BMC Class of 1967 Alumnae Notes for Summer 2013
Greetings in this year of travel, anniversaries, sandwiching, and generous reciprocity.
During August 2012, SUSAN AMES flew her plane from England to Lyon, Tours, Limoges, and Rodez, because August is “the best time to visit large cities, when everyone is away on vacation.”
In a life divided between Long Island’s South Shore and her Berkshire house, MARY FARRELL enjoys dance teachers in both places and a good new mechanic, but misses her old school in Tarrytown. She’s searching for freelance work translating from French or proofreading and requests anyone needing either to please get in touch. She will attend her 50th high school reunion in Cleveland this May and asks “Bitsy and Lynn, why not consider coming, too?”
ANN LIVINGSTON HOLLAND FAULKNER SHERMAN is now living “with one foot in Bangor and the other at the foot of Mt. Katahdin.” She moved last spring with new hubby Lev Sherman, an Episcopal priest, to his new position serving two small churches in Winn and Millinocket, Maine. Ann hopes to attend the 35th reunion of her Temple Medical School class in November, and asks anyone who might be in the Philadelphia area before Thanksgiving to contact her at email@example.com.
We asked about your ways of “giving back,” and you provided a variety of responses.
On January 2, JEANNE LANCE, ANDREA SALTZMAN, LUCY LYNCH, ANNA HARTMANN WEXLER, and DIANA WILLIS ROTHMAN rendezvoused for lunch at the Boston Museum of Fine Arts. “The five of us,” writes Jeanne, “have been providing support to education, the arts, the environment, politics, and the poor.” She reports that last year the Washington Monthly rated Bryn Mawr first among liberal arts colleges by contributing to the public good in social mobility, research, and service.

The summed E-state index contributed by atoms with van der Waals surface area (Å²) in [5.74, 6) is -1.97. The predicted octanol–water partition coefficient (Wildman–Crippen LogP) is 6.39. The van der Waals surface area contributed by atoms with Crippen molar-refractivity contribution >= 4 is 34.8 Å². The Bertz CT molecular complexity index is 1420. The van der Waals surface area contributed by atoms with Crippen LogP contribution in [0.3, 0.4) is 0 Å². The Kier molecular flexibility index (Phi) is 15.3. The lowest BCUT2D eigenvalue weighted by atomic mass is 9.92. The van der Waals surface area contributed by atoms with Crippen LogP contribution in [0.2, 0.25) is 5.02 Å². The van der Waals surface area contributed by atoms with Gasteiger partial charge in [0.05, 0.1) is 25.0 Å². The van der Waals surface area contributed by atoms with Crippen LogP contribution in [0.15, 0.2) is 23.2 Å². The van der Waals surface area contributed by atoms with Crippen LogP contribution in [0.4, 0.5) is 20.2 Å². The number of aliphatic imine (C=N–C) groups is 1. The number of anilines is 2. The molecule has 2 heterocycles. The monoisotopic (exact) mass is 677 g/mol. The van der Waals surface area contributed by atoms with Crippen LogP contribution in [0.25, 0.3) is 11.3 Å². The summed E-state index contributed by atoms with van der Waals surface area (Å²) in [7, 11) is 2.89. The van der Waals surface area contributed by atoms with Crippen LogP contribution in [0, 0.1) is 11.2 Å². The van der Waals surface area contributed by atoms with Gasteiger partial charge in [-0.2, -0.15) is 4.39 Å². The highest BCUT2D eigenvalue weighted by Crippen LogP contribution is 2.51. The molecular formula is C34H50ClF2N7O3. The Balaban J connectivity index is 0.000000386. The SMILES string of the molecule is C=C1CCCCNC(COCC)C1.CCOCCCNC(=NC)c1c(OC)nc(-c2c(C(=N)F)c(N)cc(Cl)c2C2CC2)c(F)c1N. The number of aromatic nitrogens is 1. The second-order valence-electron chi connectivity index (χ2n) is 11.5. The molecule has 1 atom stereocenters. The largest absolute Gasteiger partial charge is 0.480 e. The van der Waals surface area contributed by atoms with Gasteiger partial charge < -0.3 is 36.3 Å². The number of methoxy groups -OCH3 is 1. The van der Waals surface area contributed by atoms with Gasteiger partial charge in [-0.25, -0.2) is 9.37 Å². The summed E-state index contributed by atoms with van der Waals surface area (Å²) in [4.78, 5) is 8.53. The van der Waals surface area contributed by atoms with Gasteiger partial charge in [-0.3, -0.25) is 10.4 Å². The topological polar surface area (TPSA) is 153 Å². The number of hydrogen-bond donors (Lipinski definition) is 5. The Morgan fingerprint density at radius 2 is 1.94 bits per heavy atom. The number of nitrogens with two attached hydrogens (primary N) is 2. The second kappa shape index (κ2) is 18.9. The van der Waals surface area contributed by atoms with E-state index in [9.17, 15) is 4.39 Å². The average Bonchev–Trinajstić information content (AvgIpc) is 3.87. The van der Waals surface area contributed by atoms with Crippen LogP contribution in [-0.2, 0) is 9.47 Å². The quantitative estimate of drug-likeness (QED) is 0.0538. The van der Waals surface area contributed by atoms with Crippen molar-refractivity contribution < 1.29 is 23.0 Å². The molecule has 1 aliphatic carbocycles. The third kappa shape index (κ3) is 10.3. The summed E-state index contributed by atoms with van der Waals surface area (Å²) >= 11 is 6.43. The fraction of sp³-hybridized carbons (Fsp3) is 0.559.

In addition to her duties as Class Co-Chair of the 1967 Bryn Mawr Fund, TERRY NEWIRTH HIRSHORN continues to organize volunteers for a homeless shelter in her Philadelphia neighborhood. “We cook and serve dinner every night to about 20 homeless men during the 5 coldest months of the year. I also serve on the board of the sponsoring organization. I used to call it my second full-time job.” Fall 2013 plans include daughter Elizabeth’s September “destination” wedding in the Adirondacks, a 50th high school reunion, and a possible trip to Israel.
Being primary caregivers for her mother and sister-in-law and babysitters for four adorable grandchildren keep HILARY HOSMER and husband Bob young, but they are “clearly part of the ‘sandwich generation.’” In addition, she reports, “I’ve discovered I’m a defensive fighter. As president of a small company I successfully protected my trademark, fought off a plagiarist, and averted a takeover attempt.”